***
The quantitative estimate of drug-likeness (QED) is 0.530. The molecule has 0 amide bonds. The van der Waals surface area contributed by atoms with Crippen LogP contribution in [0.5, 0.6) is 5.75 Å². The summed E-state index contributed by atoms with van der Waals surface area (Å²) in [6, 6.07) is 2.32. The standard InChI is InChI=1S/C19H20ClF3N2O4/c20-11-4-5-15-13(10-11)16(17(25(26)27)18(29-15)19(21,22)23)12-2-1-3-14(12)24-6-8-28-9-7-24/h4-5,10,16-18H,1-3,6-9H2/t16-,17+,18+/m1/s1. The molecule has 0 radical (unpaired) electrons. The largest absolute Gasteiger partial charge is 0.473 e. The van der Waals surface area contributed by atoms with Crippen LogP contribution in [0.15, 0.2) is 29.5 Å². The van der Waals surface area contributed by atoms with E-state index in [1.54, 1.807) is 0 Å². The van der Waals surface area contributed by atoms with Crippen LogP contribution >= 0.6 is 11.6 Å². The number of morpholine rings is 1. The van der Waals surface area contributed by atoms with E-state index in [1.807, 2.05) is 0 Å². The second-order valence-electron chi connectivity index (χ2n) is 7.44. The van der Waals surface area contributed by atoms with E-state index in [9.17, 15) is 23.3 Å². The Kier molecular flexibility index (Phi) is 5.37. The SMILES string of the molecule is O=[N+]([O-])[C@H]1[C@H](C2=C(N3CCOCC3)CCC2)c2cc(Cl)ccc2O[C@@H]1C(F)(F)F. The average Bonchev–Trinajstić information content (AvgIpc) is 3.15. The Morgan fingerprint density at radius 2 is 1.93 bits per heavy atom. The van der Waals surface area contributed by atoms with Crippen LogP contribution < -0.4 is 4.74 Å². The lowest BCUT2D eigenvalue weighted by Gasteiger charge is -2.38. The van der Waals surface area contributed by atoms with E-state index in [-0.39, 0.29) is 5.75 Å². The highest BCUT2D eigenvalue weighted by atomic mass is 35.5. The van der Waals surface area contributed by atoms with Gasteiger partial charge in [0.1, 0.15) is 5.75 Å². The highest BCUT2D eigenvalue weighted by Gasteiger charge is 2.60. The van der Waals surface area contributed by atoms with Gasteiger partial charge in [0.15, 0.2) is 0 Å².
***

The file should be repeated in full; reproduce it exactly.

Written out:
The quantitative estimate of drug-likeness (QED) is 0.530. The molecule has 0 amide bonds. The van der Waals surface area contributed by atoms with Crippen LogP contribution in [0.5, 0.6) is 5.75 Å². The summed E-state index contributed by atoms with van der Waals surface area (Å²) in [6, 6.07) is 2.32. The standard InChI is InChI=1S/C19H20ClF3N2O4/c20-11-4-5-15-13(10-11)16(17(25(26)27)18(29-15)19(21,22)23)12-2-1-3-14(12)24-6-8-28-9-7-24/h4-5,10,16-18H,1-3,6-9H2/t16-,17+,18+/m1/s1. The molecule has 0 radical (unpaired) electrons. The largest absolute Gasteiger partial charge is 0.473 e. The van der Waals surface area contributed by atoms with Crippen LogP contribution in [0.15, 0.2) is 29.5 Å². The van der Waals surface area contributed by atoms with E-state index in [1.54, 1.807) is 0 Å². The van der Waals surface area contributed by atoms with Crippen LogP contribution >= 0.6 is 11.6 Å². The number of morpholine rings is 1. The van der Waals surface area contributed by atoms with E-state index in [1.807, 2.05) is 0 Å². The second-order valence-electron chi connectivity index (χ2n) is 7.44. The van der Waals surface area contributed by atoms with E-state index in [9.17, 15) is 23.3 Å². The Kier molecular flexibility index (Phi) is 5.37. The SMILES string of the molecule is O=[N+]([O-])[C@H]1[C@H](C2=C(N3CCOCC3)CCC2)c2cc(Cl)ccc2O[C@@H]1C(F)(F)F. The average Bonchev–Trinajstić information content (AvgIpc) is 3.15. The Morgan fingerprint density at radius 2 is 1.93 bits per heavy atom. The van der Waals surface area contributed by atoms with Crippen LogP contribution < -0.4 is 4.74 Å². The lowest BCUT2D eigenvalue weighted by Gasteiger charge is -2.38. The van der Waals surface area contributed by atoms with E-state index in [-0.39, 0.29) is 5.75 Å². The highest BCUT2D eigenvalue weighted by atomic mass is 35.5. The van der Waals surface area contributed by atoms with Gasteiger partial charge in [0.1, 0.15) is 5.75 Å². The highest BCUT2D eigenvalue weighted by Gasteiger charge is 2.60. The van der Waals surface area contributed by atoms with Gasteiger partial charge in [0.15, 0.2) is 0 Å².